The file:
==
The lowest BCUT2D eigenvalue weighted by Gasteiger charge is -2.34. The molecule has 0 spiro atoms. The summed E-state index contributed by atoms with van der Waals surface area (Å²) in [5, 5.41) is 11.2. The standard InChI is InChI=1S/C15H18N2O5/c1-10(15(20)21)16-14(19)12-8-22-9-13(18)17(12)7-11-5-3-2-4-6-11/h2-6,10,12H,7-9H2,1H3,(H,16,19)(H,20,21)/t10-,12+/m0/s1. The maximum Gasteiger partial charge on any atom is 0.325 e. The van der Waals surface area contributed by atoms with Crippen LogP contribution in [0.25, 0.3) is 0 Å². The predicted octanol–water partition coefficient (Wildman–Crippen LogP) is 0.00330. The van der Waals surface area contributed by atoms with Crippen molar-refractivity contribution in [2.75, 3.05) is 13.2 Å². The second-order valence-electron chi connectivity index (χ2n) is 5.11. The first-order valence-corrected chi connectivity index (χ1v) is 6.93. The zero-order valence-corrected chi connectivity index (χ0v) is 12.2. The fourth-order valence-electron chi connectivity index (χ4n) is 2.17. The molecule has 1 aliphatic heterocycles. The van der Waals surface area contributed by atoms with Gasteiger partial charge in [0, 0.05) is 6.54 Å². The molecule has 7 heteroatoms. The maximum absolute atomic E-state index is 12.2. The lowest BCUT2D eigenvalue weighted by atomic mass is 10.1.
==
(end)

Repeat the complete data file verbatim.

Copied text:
The lowest BCUT2D eigenvalue weighted by Gasteiger charge is -2.34. The molecule has 0 spiro atoms. The summed E-state index contributed by atoms with van der Waals surface area (Å²) in [5, 5.41) is 11.2. The standard InChI is InChI=1S/C15H18N2O5/c1-10(15(20)21)16-14(19)12-8-22-9-13(18)17(12)7-11-5-3-2-4-6-11/h2-6,10,12H,7-9H2,1H3,(H,16,19)(H,20,21)/t10-,12+/m0/s1. The maximum Gasteiger partial charge on any atom is 0.325 e. The van der Waals surface area contributed by atoms with Crippen LogP contribution in [0.25, 0.3) is 0 Å². The predicted octanol–water partition coefficient (Wildman–Crippen LogP) is 0.00330. The van der Waals surface area contributed by atoms with Crippen molar-refractivity contribution in [2.75, 3.05) is 13.2 Å². The second-order valence-electron chi connectivity index (χ2n) is 5.11. The first-order valence-corrected chi connectivity index (χ1v) is 6.93. The zero-order valence-corrected chi connectivity index (χ0v) is 12.2. The fourth-order valence-electron chi connectivity index (χ4n) is 2.17. The molecule has 1 aliphatic heterocycles. The van der Waals surface area contributed by atoms with Gasteiger partial charge in [0, 0.05) is 6.54 Å². The molecule has 7 heteroatoms. The maximum absolute atomic E-state index is 12.2. The lowest BCUT2D eigenvalue weighted by atomic mass is 10.1.